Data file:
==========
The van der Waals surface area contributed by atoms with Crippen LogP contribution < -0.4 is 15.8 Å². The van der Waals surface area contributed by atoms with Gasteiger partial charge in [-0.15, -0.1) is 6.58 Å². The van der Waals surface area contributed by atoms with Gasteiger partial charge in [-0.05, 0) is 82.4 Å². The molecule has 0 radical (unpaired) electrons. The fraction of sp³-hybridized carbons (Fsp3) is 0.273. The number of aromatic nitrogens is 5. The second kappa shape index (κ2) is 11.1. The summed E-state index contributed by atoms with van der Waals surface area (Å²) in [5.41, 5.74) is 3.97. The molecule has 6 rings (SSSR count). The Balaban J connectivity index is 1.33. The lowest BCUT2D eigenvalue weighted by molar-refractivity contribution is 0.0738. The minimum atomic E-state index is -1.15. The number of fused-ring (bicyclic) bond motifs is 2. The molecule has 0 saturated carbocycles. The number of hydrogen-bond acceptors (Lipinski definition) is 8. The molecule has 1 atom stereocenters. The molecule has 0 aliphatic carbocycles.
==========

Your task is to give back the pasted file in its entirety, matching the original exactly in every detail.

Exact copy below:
The van der Waals surface area contributed by atoms with Crippen LogP contribution < -0.4 is 15.8 Å². The van der Waals surface area contributed by atoms with Gasteiger partial charge in [-0.15, -0.1) is 6.58 Å². The van der Waals surface area contributed by atoms with Gasteiger partial charge in [-0.05, 0) is 82.4 Å². The molecule has 0 radical (unpaired) electrons. The fraction of sp³-hybridized carbons (Fsp3) is 0.273. The number of aromatic nitrogens is 5. The second kappa shape index (κ2) is 11.1. The summed E-state index contributed by atoms with van der Waals surface area (Å²) in [5.41, 5.74) is 3.97. The molecule has 6 rings (SSSR count). The Balaban J connectivity index is 1.33. The lowest BCUT2D eigenvalue weighted by molar-refractivity contribution is 0.0738. The minimum atomic E-state index is -1.15. The number of fused-ring (bicyclic) bond motifs is 2. The molecule has 0 saturated carbocycles. The number of hydrogen-bond acceptors (Lipinski definition) is 8. The molecule has 1 atom stereocenters. The molecule has 0 aliphatic carbocycles.